Heart Disease—6 Risk Factors You Can Reverse

Filed Under: Heart Health

Heart Disease—6 Risk Factors You Can Reverse

Heart disease is the number 1 killer in this country, and for many people a heart attack is the first symptom of the disease. Fortunately, you can absolutely prevent heart disease, even if you’re at high risk—and you don’t need powerful prescription drugs or surgery to do it.

1. Keep an Eye on Cholesterol: Get regular physical exercise, which helps to raise your protective HDL cholesterol. A half-hour four or five days a week is ideal. I also recommend high doses of niacin (vitamin B3), which has been shown to both decrease LDL and increase HDL levels. I usually start patients with 500 mg twice a day, and work up to a total of 1,500–2,000 mg a day. Do this under the supervision of your doctor, though, so he or she can monitor your response—high-dose niacin can impact blood sugar control, and shouldn’t be used by people with liver disease.

2. Eat a Low-Fat Diet: Numerous studies have shown that a low-fat diet can not only help prevent heart disease, but can also help reverse it. I recommend a diet rich in fruits, vegetables, and legumes, along with lean protein sources such as chicken and fish. Avoid overly processed foods, refined sugars, and excess salt.

3. Keep Your Homocysteine in Check: High homocysteine may contribute to heart disease. In addition to the B vitamins I recommended above, you can also add trimethylglycine (TMG) to your supplement regimen. The recommended dose is 1,000 mg daily. Look for it in your local health food store.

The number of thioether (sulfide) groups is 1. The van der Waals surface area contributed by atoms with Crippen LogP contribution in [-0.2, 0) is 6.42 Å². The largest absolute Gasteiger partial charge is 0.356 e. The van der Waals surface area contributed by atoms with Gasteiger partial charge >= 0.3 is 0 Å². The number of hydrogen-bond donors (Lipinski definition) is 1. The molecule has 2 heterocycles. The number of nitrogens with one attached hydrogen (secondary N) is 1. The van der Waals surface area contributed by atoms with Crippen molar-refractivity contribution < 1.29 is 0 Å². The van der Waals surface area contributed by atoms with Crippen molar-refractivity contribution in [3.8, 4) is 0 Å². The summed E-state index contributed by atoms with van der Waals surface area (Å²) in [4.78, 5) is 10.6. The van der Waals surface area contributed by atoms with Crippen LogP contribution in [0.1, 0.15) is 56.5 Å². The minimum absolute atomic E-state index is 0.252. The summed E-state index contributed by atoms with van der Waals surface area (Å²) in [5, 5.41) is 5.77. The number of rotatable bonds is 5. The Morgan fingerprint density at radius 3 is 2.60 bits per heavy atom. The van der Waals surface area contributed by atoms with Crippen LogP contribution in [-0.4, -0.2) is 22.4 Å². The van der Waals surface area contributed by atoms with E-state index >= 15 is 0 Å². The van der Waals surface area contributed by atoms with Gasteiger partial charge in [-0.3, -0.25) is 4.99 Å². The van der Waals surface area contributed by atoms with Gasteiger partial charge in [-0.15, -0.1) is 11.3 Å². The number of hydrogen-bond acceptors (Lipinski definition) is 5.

4. Avoid Vitamin C Deficiencies: The late Linus Pauling, PhD, found that vitamin C deficiencies and heart disease often go hand in hand. If you are at risk for developing heart disease, gradually build up to a daily intake of 3,000 to 6,000 mg, divided into two or three doses.

5. Protect Your Arteries From Free-Radical Damage: Vitamin E helps protect your arteries from free-radical damage. To significantly reduce your risk of heart attack, I recommend taking 400 to 800 IU of vitamin E daily.

6. Reduce Stress on Your Heart: Magnesium has many functions, one of the most important being that it relaxes the muscles of the artery walls and reduces stress on the heart muscle. To prevent a magnesium deficiency, aim for 500 to 1,000 mg per day.

Now it’s your turn: Which of these heart-healthy habits do you practice?

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DISCLAIMER: The content of DrWhitaker.com is offered on an informational basis only, and is not intended to be a substitute for professional medical advice, diagnosis, or treatment. Always seek the guidance of a qualified health provider before making any adjustment to a medication or treatment you are currently using, and/or starting any new medication or treatment. All recommendations are "generally informational" and not specifically applicable to any individual's medical problems, concerns and/or needs.

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